dinner at parachute
lunch at lula cafe
tacos at big star
brunch at little goat
mies' iit
flw's robie house

Wednesday, November 5, 2014


a miso + red curry roasted veggie and soba bowl // sevengrams

There are some tools and ingredients in the kitchen that are totally life changing. Like that time I bought a mandoline, or a julienne peeler; or starting using coconut oil when making granola, or discovered epic red curry paste.

This is the story of life changing red curry paste. We had been on the hunt for a good red curry for a while -- probably since this lady whipped up an amazing thai curry two years ago in her adorable little mountain home. She had the good stuff, and as hard as I looked, I couldn't find it anywhere on my side of the ocean. I was unimpressed with the brands I'd find at the grocery store -- pricey, lacking kick and really just not that good.

We live quite close to Chinatown, and stumbled into the curry aisle of a local supermarket a few weekends ago. We bought a brand we had never seen before, and our curry lives will never be the same. A few panangs and massamans later, I decided to switch it up and mix the curry paste with miso, then smother some seasonal veg and soba noodles with it. Yum.

a miso + red curry roasted veggie and soba bowl // sevengrams

a miso + red curry roasted veggie and soba bowl // sevengrams

a miso + red curry roasted veggie and soba bowl // sevengrams


Inspired by Heidi Swanson.

Preheat oven to 375.


1 small butternut squash
1/2 head cauliflower, cut into small florets
1 yellow onion, roughly chopped
~5 kale leaves (2-3 cups)
1/3 cup pepitas, toasted
2 sprigs cilantro

1/4 cup olive oil
1/4 cup miso
2 T red curry paste
juice 1 lemon

soba noodles, cooked as per manufacturer's directions, for serving
optional: chicken or tofu pieces for some added protein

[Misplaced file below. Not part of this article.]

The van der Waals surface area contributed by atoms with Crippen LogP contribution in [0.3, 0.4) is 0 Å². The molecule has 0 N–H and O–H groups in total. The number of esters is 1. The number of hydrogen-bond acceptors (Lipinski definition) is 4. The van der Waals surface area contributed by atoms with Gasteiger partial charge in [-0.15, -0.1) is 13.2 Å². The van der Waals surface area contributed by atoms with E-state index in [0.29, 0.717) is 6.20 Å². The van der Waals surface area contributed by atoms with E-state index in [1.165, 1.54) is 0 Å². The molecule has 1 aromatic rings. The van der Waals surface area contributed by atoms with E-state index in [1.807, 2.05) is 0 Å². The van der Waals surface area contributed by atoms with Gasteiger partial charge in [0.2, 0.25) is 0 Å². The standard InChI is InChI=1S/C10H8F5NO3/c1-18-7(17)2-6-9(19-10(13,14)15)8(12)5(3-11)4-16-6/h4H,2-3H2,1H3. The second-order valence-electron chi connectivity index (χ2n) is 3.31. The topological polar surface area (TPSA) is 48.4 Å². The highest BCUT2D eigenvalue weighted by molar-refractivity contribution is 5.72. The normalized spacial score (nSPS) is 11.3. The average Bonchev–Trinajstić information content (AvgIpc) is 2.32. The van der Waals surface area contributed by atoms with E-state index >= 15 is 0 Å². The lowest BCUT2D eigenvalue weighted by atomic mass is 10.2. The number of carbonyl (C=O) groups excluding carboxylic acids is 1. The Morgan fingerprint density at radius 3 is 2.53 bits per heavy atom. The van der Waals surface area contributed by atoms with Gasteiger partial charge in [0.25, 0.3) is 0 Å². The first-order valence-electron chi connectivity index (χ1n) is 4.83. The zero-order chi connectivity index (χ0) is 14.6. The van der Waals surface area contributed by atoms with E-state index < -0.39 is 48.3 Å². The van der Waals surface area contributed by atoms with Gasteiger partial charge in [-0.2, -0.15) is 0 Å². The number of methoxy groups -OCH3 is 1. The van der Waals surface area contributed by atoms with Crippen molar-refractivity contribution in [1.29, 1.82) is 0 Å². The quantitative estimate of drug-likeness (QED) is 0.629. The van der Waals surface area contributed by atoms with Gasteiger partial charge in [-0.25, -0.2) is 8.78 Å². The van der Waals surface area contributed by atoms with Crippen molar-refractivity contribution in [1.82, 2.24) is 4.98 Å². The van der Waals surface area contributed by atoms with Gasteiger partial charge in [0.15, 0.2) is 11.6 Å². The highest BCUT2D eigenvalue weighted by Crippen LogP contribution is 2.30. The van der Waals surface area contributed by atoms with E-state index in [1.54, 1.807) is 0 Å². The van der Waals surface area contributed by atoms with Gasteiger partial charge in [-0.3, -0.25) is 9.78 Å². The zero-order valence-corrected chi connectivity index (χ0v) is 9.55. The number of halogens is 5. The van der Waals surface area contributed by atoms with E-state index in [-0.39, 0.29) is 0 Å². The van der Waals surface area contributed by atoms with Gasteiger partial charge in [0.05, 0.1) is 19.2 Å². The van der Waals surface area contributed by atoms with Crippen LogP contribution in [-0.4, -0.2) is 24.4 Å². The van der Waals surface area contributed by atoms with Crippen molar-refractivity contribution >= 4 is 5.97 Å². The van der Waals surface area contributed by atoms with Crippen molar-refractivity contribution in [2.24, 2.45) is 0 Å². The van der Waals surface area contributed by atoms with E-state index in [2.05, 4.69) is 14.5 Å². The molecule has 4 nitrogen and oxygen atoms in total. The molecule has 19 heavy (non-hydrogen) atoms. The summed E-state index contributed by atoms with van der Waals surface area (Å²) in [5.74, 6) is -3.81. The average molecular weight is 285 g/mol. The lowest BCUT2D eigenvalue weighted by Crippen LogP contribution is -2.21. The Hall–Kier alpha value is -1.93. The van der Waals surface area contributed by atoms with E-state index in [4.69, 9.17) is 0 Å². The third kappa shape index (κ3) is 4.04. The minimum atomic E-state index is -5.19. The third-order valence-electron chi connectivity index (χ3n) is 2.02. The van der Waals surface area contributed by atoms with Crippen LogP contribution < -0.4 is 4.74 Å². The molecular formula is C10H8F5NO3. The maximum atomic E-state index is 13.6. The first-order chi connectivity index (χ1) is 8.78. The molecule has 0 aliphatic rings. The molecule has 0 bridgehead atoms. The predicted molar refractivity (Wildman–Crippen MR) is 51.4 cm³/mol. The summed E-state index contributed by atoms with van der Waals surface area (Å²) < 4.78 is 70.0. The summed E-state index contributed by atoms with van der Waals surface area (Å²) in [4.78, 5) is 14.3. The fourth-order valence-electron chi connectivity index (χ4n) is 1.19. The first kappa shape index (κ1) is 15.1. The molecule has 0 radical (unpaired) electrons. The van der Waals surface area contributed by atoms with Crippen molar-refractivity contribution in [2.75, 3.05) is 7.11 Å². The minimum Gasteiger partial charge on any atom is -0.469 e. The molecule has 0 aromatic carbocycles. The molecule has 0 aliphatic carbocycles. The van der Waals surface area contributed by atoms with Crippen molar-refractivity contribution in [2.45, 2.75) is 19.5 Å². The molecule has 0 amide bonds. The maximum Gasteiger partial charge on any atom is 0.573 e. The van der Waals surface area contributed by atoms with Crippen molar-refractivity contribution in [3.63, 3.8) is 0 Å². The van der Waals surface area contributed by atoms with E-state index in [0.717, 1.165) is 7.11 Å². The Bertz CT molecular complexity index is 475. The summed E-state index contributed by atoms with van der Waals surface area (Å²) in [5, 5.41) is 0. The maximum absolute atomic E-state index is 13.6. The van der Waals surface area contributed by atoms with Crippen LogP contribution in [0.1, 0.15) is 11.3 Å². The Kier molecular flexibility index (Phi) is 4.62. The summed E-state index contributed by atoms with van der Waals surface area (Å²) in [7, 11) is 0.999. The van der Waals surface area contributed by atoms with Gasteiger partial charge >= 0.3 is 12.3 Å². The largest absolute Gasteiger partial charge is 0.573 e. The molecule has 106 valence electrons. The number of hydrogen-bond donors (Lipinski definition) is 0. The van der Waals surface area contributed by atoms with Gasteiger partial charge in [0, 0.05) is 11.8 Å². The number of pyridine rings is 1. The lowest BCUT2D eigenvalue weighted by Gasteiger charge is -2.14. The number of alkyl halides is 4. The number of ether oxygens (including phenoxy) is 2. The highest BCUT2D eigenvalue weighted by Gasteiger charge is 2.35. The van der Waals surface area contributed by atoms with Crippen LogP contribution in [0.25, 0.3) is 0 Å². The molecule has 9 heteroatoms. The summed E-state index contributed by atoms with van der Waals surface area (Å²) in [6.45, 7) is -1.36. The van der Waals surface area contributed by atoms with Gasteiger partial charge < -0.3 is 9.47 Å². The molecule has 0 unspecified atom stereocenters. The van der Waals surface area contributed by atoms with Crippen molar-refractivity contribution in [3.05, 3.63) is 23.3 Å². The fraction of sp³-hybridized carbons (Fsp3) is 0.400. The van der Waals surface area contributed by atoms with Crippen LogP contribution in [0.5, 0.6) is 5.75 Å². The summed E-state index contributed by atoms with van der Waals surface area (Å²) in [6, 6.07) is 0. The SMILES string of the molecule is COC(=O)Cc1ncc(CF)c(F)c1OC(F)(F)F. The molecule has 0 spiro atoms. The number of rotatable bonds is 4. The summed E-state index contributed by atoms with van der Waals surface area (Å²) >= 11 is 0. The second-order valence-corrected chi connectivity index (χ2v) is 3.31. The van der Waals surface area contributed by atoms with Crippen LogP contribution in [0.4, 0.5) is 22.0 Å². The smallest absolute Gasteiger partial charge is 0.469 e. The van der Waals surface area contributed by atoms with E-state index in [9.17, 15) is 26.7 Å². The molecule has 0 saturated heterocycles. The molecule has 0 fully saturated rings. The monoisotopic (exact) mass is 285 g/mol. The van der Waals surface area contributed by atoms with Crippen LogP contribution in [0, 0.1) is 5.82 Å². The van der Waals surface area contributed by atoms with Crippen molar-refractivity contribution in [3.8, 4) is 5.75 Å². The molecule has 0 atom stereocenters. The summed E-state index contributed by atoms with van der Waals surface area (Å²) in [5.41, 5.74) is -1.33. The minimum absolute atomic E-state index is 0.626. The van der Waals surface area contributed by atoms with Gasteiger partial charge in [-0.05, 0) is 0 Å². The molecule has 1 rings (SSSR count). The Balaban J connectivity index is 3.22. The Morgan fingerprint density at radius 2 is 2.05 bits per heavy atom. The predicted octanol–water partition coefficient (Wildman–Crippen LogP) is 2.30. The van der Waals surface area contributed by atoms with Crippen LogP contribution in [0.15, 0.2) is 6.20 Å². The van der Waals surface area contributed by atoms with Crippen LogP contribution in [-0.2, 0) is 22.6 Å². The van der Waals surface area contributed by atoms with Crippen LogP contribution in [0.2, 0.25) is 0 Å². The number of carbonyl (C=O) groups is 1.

What to do:

Whisk together the olive oil, miso, red curry paste and lemon juice. Set aside.

Cut the ends off the butternut squash, then carefully, using a carrot peeler, peel off the skin (trust me, this step makes cutting the squash that much easier). Cut the squash into cubes and transfer into a large bowl. Toss the squash with 2 spoonfuls of miso curry and spread onto a parchment lined baking sheet.

Repeat with the cauliflower florets and chopped onion - toss with 2 spoonfuls of miso curry, then spread onto a parchment lined baking sheet.

Roast for 30 minutes. Remove the cauliflower/onion tray and continue roasting the squash for another 30 minutes.

While the veggies are roasting, rinse the kale and tear (or cut) it into medium-small pieces. Toss the kale in a large bowl with 1-2 spoonfuls of miso curry. In a separate bowl, toss the soba noodles with some dressing as well.

After an hour in the oven, the squash should be ready. Add the squash, cauliflower and onion to the kale and gently toss everything with your hands. If you're adding chicken or tofu, do it now.

To serve, place a mound of soba noodles in a bowl and top with a large serving of vegetables, and a sprinkle of toasted pepitas and fresh cilantro.